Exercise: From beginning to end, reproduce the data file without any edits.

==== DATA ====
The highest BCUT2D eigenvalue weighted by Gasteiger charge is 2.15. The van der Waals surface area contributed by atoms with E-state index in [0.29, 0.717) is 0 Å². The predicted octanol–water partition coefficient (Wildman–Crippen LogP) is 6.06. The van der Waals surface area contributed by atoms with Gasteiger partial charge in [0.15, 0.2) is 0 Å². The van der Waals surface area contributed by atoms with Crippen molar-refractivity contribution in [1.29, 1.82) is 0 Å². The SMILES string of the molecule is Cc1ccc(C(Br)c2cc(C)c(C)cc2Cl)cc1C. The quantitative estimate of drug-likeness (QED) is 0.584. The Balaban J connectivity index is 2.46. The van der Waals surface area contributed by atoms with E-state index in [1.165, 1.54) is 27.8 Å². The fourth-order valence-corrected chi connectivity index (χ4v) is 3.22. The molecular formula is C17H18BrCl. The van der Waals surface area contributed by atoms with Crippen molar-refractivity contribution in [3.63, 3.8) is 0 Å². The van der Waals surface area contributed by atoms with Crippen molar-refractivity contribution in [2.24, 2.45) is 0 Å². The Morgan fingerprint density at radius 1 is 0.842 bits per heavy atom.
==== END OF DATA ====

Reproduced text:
The highest BCUT2D eigenvalue weighted by Gasteiger charge is 2.15. The van der Waals surface area contributed by atoms with E-state index in [0.29, 0.717) is 0 Å². The predicted octanol–water partition coefficient (Wildman–Crippen LogP) is 6.06. The van der Waals surface area contributed by atoms with Gasteiger partial charge in [0.15, 0.2) is 0 Å². The van der Waals surface area contributed by atoms with Crippen molar-refractivity contribution in [1.29, 1.82) is 0 Å². The SMILES string of the molecule is Cc1ccc(C(Br)c2cc(C)c(C)cc2Cl)cc1C. The quantitative estimate of drug-likeness (QED) is 0.584. The Balaban J connectivity index is 2.46. The van der Waals surface area contributed by atoms with E-state index in [1.165, 1.54) is 27.8 Å². The fourth-order valence-corrected chi connectivity index (χ4v) is 3.22. The molecular formula is C17H18BrCl. The van der Waals surface area contributed by atoms with Crippen molar-refractivity contribution in [3.63, 3.8) is 0 Å². The van der Waals surface area contributed by atoms with Crippen molar-refractivity contribution in [2.24, 2.45) is 0 Å². The Morgan fingerprint density at radius 1 is 0.842 bits per heavy atom.